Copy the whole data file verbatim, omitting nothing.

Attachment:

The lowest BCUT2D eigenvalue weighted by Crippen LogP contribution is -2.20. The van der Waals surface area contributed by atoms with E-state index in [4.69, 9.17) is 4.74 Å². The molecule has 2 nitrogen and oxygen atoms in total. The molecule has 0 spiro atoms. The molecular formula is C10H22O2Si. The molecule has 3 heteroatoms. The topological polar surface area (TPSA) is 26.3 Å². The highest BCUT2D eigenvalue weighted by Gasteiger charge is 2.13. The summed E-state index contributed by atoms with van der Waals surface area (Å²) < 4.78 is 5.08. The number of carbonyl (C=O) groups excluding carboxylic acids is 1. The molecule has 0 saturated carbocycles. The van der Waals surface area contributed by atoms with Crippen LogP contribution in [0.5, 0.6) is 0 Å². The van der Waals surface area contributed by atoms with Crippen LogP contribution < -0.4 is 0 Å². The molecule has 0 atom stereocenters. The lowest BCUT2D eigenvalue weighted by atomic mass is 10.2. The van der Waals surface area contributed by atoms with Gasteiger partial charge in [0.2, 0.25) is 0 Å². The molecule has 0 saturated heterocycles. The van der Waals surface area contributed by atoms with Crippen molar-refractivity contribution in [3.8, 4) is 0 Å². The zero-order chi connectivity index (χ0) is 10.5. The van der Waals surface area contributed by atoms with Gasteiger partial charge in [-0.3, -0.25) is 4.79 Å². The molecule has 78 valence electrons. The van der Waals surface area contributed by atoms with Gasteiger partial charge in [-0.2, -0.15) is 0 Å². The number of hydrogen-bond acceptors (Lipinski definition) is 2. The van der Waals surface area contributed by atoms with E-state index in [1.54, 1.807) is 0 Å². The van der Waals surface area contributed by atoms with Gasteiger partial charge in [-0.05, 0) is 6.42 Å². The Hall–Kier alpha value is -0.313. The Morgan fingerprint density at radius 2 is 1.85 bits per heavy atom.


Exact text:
The lowest BCUT2D eigenvalue weighted by Crippen LogP contribution is -2.20. The van der Waals surface area contributed by atoms with E-state index in [4.69, 9.17) is 4.74 Å². The molecule has 2 nitrogen and oxygen atoms in total. The molecule has 0 spiro atoms. The molecular formula is C10H22O2Si. The molecule has 3 heteroatoms. The topological polar surface area (TPSA) is 26.3 Å². The highest BCUT2D eigenvalue weighted by Gasteiger charge is 2.13. The summed E-state index contributed by atoms with van der Waals surface area (Å²) < 4.78 is 5.08. The number of carbonyl (C=O) groups excluding carboxylic acids is 1. The molecule has 0 saturated carbocycles. The van der Waals surface area contributed by atoms with Crippen LogP contribution in [0.5, 0.6) is 0 Å². The van der Waals surface area contributed by atoms with Crippen LogP contribution < -0.4 is 0 Å². The molecule has 0 atom stereocenters. The lowest BCUT2D eigenvalue weighted by atomic mass is 10.2. The van der Waals surface area contributed by atoms with Gasteiger partial charge in [0.2, 0.25) is 0 Å². The molecule has 0 saturated heterocycles. The van der Waals surface area contributed by atoms with Crippen molar-refractivity contribution in [3.8, 4) is 0 Å². The zero-order chi connectivity index (χ0) is 10.5. The van der Waals surface area contributed by atoms with Gasteiger partial charge in [-0.3, -0.25) is 4.79 Å². The molecule has 78 valence electrons. The van der Waals surface area contributed by atoms with Gasteiger partial charge in [-0.2, -0.15) is 0 Å². The number of hydrogen-bond acceptors (Lipinski definition) is 2. The van der Waals surface area contributed by atoms with E-state index in [1.54, 1.807) is 0 Å². The van der Waals surface area contributed by atoms with Gasteiger partial charge in [-0.05, 0) is 6.42 Å². The Hall–Kier alpha value is -0.313. The Morgan fingerprint density at radius 2 is 1.85 bits per heavy atom.